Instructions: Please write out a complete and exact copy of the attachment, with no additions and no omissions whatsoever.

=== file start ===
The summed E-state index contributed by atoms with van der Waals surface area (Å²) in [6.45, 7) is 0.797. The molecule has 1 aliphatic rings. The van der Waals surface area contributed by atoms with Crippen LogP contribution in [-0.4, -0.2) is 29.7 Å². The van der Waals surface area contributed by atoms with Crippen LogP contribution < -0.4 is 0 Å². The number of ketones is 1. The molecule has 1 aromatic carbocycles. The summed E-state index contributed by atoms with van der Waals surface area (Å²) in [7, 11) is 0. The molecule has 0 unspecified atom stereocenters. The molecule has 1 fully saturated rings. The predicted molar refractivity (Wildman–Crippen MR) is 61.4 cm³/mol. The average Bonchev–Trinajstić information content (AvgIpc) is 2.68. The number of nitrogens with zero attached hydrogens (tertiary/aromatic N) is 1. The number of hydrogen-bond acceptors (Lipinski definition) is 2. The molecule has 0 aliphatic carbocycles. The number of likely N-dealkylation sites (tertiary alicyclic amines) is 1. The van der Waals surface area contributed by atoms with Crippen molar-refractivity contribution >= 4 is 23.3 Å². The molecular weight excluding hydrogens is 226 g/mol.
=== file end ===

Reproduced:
The summed E-state index contributed by atoms with van der Waals surface area (Å²) in [6.45, 7) is 0.797. The molecule has 1 aliphatic rings. The van der Waals surface area contributed by atoms with Crippen LogP contribution in [-0.4, -0.2) is 29.7 Å². The van der Waals surface area contributed by atoms with Crippen LogP contribution < -0.4 is 0 Å². The number of ketones is 1. The molecule has 1 aromatic carbocycles. The summed E-state index contributed by atoms with van der Waals surface area (Å²) in [7, 11) is 0. The molecule has 0 unspecified atom stereocenters. The molecule has 1 fully saturated rings. The predicted molar refractivity (Wildman–Crippen MR) is 61.4 cm³/mol. The average Bonchev–Trinajstić information content (AvgIpc) is 2.68. The number of nitrogens with zero attached hydrogens (tertiary/aromatic N) is 1. The number of hydrogen-bond acceptors (Lipinski definition) is 2. The molecule has 0 aliphatic carbocycles. The number of likely N-dealkylation sites (tertiary alicyclic amines) is 1. The van der Waals surface area contributed by atoms with Crippen molar-refractivity contribution >= 4 is 23.3 Å². The molecular weight excluding hydrogens is 226 g/mol.